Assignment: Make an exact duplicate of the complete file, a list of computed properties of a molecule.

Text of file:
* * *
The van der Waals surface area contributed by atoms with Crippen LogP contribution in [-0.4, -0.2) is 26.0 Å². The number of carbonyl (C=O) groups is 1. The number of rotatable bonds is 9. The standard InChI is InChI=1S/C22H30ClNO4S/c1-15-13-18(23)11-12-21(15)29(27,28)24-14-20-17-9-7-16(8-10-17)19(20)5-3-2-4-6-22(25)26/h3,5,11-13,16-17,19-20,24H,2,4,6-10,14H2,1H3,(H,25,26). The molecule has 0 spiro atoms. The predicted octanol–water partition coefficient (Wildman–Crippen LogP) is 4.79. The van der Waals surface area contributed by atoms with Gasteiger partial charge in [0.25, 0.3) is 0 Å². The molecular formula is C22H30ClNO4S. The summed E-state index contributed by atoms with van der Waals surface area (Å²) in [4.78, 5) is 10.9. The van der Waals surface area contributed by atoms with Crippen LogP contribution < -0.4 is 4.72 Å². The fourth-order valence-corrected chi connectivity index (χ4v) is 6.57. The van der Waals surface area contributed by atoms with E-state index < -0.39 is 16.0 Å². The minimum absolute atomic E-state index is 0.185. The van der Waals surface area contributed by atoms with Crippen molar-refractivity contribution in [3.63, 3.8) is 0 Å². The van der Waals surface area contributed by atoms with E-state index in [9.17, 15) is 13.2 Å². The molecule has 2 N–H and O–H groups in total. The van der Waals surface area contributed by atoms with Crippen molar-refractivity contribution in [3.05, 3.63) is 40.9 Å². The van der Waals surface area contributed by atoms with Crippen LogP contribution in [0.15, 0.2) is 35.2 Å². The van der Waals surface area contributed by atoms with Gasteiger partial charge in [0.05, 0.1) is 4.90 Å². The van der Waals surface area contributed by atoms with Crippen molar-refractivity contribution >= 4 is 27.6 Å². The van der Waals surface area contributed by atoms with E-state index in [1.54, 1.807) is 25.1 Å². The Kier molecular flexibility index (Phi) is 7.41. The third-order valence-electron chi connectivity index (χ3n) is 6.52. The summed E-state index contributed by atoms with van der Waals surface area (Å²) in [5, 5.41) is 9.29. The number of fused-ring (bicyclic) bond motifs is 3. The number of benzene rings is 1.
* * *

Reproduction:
The van der Waals surface area contributed by atoms with Crippen LogP contribution in [-0.4, -0.2) is 26.0 Å². The number of carbonyl (C=O) groups is 1. The number of rotatable bonds is 9. The standard InChI is InChI=1S/C22H30ClNO4S/c1-15-13-18(23)11-12-21(15)29(27,28)24-14-20-17-9-7-16(8-10-17)19(20)5-3-2-4-6-22(25)26/h3,5,11-13,16-17,19-20,24H,2,4,6-10,14H2,1H3,(H,25,26). The molecule has 0 spiro atoms. The predicted octanol–water partition coefficient (Wildman–Crippen LogP) is 4.79. The van der Waals surface area contributed by atoms with Gasteiger partial charge in [0.25, 0.3) is 0 Å². The molecular formula is C22H30ClNO4S. The summed E-state index contributed by atoms with van der Waals surface area (Å²) in [4.78, 5) is 10.9. The van der Waals surface area contributed by atoms with Crippen LogP contribution < -0.4 is 4.72 Å². The fourth-order valence-corrected chi connectivity index (χ4v) is 6.57. The van der Waals surface area contributed by atoms with E-state index < -0.39 is 16.0 Å². The minimum absolute atomic E-state index is 0.185. The van der Waals surface area contributed by atoms with Crippen molar-refractivity contribution in [3.63, 3.8) is 0 Å². The van der Waals surface area contributed by atoms with E-state index in [9.17, 15) is 13.2 Å². The molecule has 2 N–H and O–H groups in total. The van der Waals surface area contributed by atoms with Crippen molar-refractivity contribution in [3.05, 3.63) is 40.9 Å². The van der Waals surface area contributed by atoms with Crippen LogP contribution in [0.15, 0.2) is 35.2 Å². The van der Waals surface area contributed by atoms with Gasteiger partial charge in [0.05, 0.1) is 4.90 Å². The van der Waals surface area contributed by atoms with Crippen molar-refractivity contribution >= 4 is 27.6 Å². The van der Waals surface area contributed by atoms with E-state index in [1.54, 1.807) is 25.1 Å². The Kier molecular flexibility index (Phi) is 7.41. The third-order valence-electron chi connectivity index (χ3n) is 6.52. The summed E-state index contributed by atoms with van der Waals surface area (Å²) in [5, 5.41) is 9.29. The number of fused-ring (bicyclic) bond motifs is 3. The number of benzene rings is 1.